By JOHN WEBER
After years of having a number of bills in the New Jersey Legislature attempting to reduce single-use plastic bag pollution, one has finally moved but it is not the exact bill that Surfrider initially advocated for.
A bill putting a 5-cent fee on both paper and plastic bags statewide passed both houses of our legislature in late June. One cent of the fee goes to the merchant, and 4 cents goes into a state fund designed to remove lead paint from older housing.
Though it is encouraging that the NJ legislature has gotten serious about plastic pollution and is considering what could be the nation’s second statewide policy on plastic bags, good policy is what makes the difference in our fight against plastic.
Surfrider prefers a ban/fee hybrid model of statewide plastic bag policies. The hybrid model means a ban on the thin checkout-style plastic bags and a fee on paper and other bags. Also, like the successful California bag law, a fee of 10 cents would incentivize the use of reusable bags.
A concerning part of the New Jersey bill is state preemption of local bag laws. Under the state law, any action that a municipality has taken to reduce plastic bag pollution would be nullified and replaced by the state law. Therefore, any city that might have a stronger bill to protect their area from plastic pollution would be forced to comply with this law.
This is a critical moment in time for states to pass good policies on plastic bags on the East Coast. New York, Massachusetts and New Jersey are all considering plastic bag ordinances which is a positive sign that grassroots activism has taken root at the state level. However, all three of these state bills have serious flaws that may lead to unintended consequences.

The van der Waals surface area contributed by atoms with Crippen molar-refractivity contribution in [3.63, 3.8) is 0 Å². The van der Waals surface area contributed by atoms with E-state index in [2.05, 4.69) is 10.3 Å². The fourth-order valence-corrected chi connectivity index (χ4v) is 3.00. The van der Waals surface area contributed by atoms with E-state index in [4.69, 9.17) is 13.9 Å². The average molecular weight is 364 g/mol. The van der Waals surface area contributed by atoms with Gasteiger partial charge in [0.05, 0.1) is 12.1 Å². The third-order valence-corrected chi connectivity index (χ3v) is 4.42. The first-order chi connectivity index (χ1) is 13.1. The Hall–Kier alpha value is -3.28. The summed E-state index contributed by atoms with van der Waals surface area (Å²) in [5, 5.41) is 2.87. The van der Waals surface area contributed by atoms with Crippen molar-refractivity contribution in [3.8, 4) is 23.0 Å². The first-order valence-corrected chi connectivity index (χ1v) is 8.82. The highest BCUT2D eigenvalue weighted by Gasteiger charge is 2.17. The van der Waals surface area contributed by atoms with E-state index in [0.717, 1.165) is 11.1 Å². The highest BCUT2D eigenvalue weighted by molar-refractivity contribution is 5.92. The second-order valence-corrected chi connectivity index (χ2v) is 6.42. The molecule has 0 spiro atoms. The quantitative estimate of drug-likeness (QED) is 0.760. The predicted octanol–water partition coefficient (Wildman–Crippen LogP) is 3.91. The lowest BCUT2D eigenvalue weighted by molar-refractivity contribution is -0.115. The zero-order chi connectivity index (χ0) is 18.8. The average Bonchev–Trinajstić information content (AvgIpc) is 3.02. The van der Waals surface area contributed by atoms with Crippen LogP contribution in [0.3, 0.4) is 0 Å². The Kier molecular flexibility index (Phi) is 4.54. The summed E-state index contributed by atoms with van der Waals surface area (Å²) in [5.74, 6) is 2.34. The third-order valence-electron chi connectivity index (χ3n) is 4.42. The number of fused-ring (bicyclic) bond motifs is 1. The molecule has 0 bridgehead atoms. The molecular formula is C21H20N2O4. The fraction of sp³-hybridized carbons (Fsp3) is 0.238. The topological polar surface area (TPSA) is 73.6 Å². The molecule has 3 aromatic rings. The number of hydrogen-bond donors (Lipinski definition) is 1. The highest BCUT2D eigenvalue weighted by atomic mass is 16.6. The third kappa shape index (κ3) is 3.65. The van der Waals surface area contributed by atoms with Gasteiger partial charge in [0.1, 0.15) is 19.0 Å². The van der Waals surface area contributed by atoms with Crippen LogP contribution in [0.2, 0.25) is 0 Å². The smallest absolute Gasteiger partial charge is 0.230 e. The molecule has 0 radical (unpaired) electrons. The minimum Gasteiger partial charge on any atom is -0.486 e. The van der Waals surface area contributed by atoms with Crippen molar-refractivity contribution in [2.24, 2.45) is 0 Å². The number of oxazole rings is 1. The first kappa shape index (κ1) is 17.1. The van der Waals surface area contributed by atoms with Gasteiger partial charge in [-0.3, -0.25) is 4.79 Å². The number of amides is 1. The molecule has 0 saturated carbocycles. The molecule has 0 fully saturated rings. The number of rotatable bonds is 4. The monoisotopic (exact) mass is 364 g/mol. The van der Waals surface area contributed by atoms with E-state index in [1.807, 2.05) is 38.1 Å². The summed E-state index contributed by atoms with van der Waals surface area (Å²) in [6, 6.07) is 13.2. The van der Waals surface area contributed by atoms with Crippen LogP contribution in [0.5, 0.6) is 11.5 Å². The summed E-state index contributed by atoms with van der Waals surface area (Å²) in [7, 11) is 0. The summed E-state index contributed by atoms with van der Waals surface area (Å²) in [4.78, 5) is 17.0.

With the passage of the statewide policy in California in 2014 (and confirmed by voter referendum in 2016), we now have an example showing that a ban on plastic bags and a fee on paper and reusable bags is the best policy to truly reduce single use plastic bag pollution.
Though Surfrider would like to believe that the New Jersey legislature is concerned about plastic pollution and protecting our ocean, it is more likely they passed the bill due to the fees that generate income. New Jersey has a new governor with ambitious goals and a wish list of programs. In all likelihood, the legislature found this bill as a way to pay for some of the ambitious programs rather than taking a hard look at what plastic bag policy would disincentivize the use of plastic bags and make New Jersey a leader in the fight against plastic bags.
The governor has yet to sign the bill and the deadline for him to take action is Sept. 4. The Surfrider Foundation and other environmental groups are unified in our desire to have five changes made to this bill. If that happens by having the governor veto the bill and having the legislature pass a new bill with these items, or if the governor issues a conditional veto that the legislature then concurs with, either way we get a much stronger bill.
The (Surfrider) Chapters of NJ are actively encouraging the public to contact the governor and ask for these changes. Still no word from the governor’s office if he will sign, veto, or conditionally veto the bill.
John Weber is a member of the Surfrider Foundation South Jersey Chapter and lives in Bradley Beach.